Senate precedents set out three principles of precedence among amendments that are directed to the same text:
1. A second-degree amendment has precedence over a first-degree amendment;
2. A motion to insert and a motion to strike out and insert have precedence over a motion to strike out; and
3. A perfecting amendment (and an amendment to it) has precedence over a substitute amendment (and an amendment to it).
The first of these principles is axiomatic. A second-degree amendment is an amendment to a firstdegree amendment, and it must be offered while the first-degree amendment is pending—that is, after the first-degree amendment has been offered but before the Senate has disposed of it. The Senate also acts on an amendment to a first-degree amendment before it acts on the first-degree amendment itself. So this principle conforms to Senate practice under both meanings of precedence.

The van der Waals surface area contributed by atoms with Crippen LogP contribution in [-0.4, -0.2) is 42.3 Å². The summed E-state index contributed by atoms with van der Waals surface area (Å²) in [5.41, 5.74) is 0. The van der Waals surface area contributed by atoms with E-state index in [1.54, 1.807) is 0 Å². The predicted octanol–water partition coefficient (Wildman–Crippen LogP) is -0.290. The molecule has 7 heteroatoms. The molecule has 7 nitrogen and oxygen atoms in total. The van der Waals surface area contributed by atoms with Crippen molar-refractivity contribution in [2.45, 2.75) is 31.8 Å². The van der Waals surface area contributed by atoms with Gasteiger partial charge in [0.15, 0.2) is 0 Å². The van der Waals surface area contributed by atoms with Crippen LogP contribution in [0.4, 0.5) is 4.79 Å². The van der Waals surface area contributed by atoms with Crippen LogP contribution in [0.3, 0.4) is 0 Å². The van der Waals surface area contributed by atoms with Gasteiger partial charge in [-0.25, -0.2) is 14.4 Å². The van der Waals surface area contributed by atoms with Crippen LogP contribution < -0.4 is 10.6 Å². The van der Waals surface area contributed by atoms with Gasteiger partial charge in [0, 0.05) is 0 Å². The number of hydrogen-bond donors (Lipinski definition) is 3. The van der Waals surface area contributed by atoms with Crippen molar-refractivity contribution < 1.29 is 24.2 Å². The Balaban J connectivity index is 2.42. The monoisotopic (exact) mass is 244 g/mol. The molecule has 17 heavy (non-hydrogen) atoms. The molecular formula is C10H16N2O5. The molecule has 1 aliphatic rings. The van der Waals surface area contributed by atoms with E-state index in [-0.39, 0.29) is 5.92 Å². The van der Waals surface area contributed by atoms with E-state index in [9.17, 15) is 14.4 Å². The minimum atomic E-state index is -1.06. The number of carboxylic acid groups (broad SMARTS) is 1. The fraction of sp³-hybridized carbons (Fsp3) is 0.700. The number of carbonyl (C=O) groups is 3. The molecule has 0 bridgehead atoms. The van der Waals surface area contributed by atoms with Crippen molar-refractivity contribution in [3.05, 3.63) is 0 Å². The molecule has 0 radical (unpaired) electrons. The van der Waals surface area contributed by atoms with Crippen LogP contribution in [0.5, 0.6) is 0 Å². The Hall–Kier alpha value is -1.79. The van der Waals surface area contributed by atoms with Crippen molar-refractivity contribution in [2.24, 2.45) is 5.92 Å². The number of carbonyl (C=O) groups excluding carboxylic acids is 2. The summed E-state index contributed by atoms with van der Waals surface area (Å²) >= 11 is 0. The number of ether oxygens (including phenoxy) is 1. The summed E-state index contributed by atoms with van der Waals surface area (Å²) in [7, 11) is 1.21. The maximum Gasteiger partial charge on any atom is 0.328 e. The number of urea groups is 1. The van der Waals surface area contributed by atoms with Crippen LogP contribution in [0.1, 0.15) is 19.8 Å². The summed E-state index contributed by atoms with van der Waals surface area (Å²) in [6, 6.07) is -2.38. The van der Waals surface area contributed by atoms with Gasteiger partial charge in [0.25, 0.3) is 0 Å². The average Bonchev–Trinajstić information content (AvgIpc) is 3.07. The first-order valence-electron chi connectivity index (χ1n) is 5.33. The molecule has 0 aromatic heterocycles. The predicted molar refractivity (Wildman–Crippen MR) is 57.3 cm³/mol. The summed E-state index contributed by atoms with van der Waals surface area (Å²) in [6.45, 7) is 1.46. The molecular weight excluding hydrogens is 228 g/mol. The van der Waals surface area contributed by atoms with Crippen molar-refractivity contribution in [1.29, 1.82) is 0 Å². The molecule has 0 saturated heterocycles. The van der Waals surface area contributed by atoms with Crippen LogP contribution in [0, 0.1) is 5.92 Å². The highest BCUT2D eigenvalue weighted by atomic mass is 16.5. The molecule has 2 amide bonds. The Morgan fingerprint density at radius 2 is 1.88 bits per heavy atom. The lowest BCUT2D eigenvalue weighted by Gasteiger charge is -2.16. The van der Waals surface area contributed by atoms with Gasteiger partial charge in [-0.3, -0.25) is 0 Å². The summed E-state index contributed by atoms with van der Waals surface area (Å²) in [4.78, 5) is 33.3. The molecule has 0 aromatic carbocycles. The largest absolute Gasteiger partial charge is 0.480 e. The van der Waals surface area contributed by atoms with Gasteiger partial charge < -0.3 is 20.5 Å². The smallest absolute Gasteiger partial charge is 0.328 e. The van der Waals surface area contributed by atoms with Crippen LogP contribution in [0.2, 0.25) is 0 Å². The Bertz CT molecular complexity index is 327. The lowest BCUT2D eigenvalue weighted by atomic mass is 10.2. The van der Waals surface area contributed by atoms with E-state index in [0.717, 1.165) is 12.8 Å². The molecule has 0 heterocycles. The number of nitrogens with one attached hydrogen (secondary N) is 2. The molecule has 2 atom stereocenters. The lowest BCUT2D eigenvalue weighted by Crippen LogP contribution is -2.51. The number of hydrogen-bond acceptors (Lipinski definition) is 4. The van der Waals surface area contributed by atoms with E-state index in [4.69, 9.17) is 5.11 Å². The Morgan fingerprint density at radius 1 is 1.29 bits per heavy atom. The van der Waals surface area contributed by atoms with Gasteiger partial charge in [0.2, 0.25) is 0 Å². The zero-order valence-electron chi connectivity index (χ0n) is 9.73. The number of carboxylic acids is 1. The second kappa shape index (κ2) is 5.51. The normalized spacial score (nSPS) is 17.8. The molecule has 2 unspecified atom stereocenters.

It may be helpful in understanding the second two principles to think about decisions the Senate needs to make about a text. Changing the text of an amendment, through a second-degree amendment, could “cure” a problem Senators may have had with the amendment’s original language. That could obviate the need to strike out the text entirely.-------------------------------------
Creating an exception to the filibuster requires a filibuster-proof majority: TPA
The basic amendment tree in the House: